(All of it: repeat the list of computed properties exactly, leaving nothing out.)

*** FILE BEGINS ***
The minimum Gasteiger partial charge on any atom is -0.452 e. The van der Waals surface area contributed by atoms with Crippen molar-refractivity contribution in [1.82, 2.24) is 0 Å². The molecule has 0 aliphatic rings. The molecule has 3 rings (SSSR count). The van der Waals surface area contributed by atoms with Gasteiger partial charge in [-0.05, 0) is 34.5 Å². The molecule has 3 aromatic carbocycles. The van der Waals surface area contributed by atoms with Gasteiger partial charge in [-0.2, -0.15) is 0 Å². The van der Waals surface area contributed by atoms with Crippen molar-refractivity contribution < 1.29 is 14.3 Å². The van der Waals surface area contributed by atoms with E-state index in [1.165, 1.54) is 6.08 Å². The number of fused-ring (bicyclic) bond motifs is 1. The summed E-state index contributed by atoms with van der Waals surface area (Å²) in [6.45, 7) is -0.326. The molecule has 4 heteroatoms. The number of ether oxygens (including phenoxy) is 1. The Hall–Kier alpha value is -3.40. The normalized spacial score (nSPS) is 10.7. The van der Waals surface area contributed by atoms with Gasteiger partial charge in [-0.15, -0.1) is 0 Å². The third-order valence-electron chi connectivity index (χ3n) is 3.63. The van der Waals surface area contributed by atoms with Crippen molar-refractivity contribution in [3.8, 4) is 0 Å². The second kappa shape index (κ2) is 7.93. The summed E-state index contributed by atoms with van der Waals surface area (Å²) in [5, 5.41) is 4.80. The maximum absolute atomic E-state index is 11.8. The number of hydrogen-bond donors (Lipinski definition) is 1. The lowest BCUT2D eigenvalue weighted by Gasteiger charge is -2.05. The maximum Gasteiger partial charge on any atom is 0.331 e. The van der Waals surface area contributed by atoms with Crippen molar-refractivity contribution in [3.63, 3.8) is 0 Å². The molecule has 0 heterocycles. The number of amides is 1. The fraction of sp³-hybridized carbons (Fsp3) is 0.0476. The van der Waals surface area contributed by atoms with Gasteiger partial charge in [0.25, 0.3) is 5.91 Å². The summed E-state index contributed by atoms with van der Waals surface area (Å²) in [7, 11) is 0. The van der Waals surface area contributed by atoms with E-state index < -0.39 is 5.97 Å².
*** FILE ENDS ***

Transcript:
The minimum Gasteiger partial charge on any atom is -0.452 e. The van der Waals surface area contributed by atoms with Crippen molar-refractivity contribution in [1.82, 2.24) is 0 Å². The molecule has 0 aliphatic rings. The molecule has 3 rings (SSSR count). The van der Waals surface area contributed by atoms with Gasteiger partial charge in [-0.05, 0) is 34.5 Å². The molecule has 3 aromatic carbocycles. The van der Waals surface area contributed by atoms with Gasteiger partial charge in [-0.2, -0.15) is 0 Å². The van der Waals surface area contributed by atoms with Crippen molar-refractivity contribution < 1.29 is 14.3 Å². The van der Waals surface area contributed by atoms with E-state index in [1.165, 1.54) is 6.08 Å². The number of fused-ring (bicyclic) bond motifs is 1. The summed E-state index contributed by atoms with van der Waals surface area (Å²) in [6.45, 7) is -0.326. The molecule has 4 heteroatoms. The number of ether oxygens (including phenoxy) is 1. The Hall–Kier alpha value is -3.40. The normalized spacial score (nSPS) is 10.7. The van der Waals surface area contributed by atoms with Gasteiger partial charge in [-0.15, -0.1) is 0 Å². The third-order valence-electron chi connectivity index (χ3n) is 3.63. The van der Waals surface area contributed by atoms with Crippen molar-refractivity contribution in [3.8, 4) is 0 Å². The second kappa shape index (κ2) is 7.93. The summed E-state index contributed by atoms with van der Waals surface area (Å²) in [5, 5.41) is 4.80. The maximum absolute atomic E-state index is 11.8. The number of hydrogen-bond donors (Lipinski definition) is 1. The lowest BCUT2D eigenvalue weighted by Gasteiger charge is -2.05. The maximum Gasteiger partial charge on any atom is 0.331 e. The van der Waals surface area contributed by atoms with Crippen molar-refractivity contribution in [3.63, 3.8) is 0 Å². The molecule has 0 heterocycles. The number of amides is 1. The fraction of sp³-hybridized carbons (Fsp3) is 0.0476. The van der Waals surface area contributed by atoms with Gasteiger partial charge in [0.25, 0.3) is 5.91 Å². The summed E-state index contributed by atoms with van der Waals surface area (Å²) in [7, 11) is 0. The van der Waals surface area contributed by atoms with E-state index < -0.39 is 5.97 Å².